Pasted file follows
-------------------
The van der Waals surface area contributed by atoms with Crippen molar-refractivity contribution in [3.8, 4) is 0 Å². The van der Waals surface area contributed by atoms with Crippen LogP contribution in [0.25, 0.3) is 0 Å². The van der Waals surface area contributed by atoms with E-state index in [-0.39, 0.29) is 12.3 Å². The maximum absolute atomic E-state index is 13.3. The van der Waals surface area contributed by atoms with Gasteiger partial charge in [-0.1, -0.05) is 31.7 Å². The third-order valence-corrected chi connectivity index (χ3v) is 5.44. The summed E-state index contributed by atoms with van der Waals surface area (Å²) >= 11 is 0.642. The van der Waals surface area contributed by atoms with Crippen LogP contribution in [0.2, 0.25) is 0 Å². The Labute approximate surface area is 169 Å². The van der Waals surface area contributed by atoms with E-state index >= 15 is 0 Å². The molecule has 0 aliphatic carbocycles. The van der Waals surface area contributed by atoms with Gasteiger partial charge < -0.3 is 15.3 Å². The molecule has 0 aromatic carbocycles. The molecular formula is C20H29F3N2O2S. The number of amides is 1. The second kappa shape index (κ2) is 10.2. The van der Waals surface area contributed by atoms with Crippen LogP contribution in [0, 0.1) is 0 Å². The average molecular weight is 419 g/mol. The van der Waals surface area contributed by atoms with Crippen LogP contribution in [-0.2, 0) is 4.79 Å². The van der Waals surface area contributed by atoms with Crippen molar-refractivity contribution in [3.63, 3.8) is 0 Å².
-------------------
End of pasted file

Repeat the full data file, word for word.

The van der Waals surface area contributed by atoms with Crippen molar-refractivity contribution in [3.8, 4) is 0 Å². The van der Waals surface area contributed by atoms with Crippen LogP contribution in [0.25, 0.3) is 0 Å². The van der Waals surface area contributed by atoms with E-state index in [-0.39, 0.29) is 12.3 Å². The maximum absolute atomic E-state index is 13.3. The van der Waals surface area contributed by atoms with Gasteiger partial charge in [-0.1, -0.05) is 31.7 Å². The third-order valence-corrected chi connectivity index (χ3v) is 5.44. The summed E-state index contributed by atoms with van der Waals surface area (Å²) >= 11 is 0.642. The van der Waals surface area contributed by atoms with Crippen LogP contribution in [0.2, 0.25) is 0 Å². The Labute approximate surface area is 169 Å². The van der Waals surface area contributed by atoms with E-state index >= 15 is 0 Å². The molecule has 0 aliphatic carbocycles. The van der Waals surface area contributed by atoms with Gasteiger partial charge < -0.3 is 15.3 Å². The molecule has 0 aromatic carbocycles. The molecular formula is C20H29F3N2O2S. The number of amides is 1. The second kappa shape index (κ2) is 10.2. The van der Waals surface area contributed by atoms with Crippen LogP contribution in [0, 0.1) is 0 Å². The average molecular weight is 419 g/mol. The van der Waals surface area contributed by atoms with Crippen LogP contribution in [-0.2, 0) is 4.79 Å². The van der Waals surface area contributed by atoms with Crippen molar-refractivity contribution in [3.63, 3.8) is 0 Å².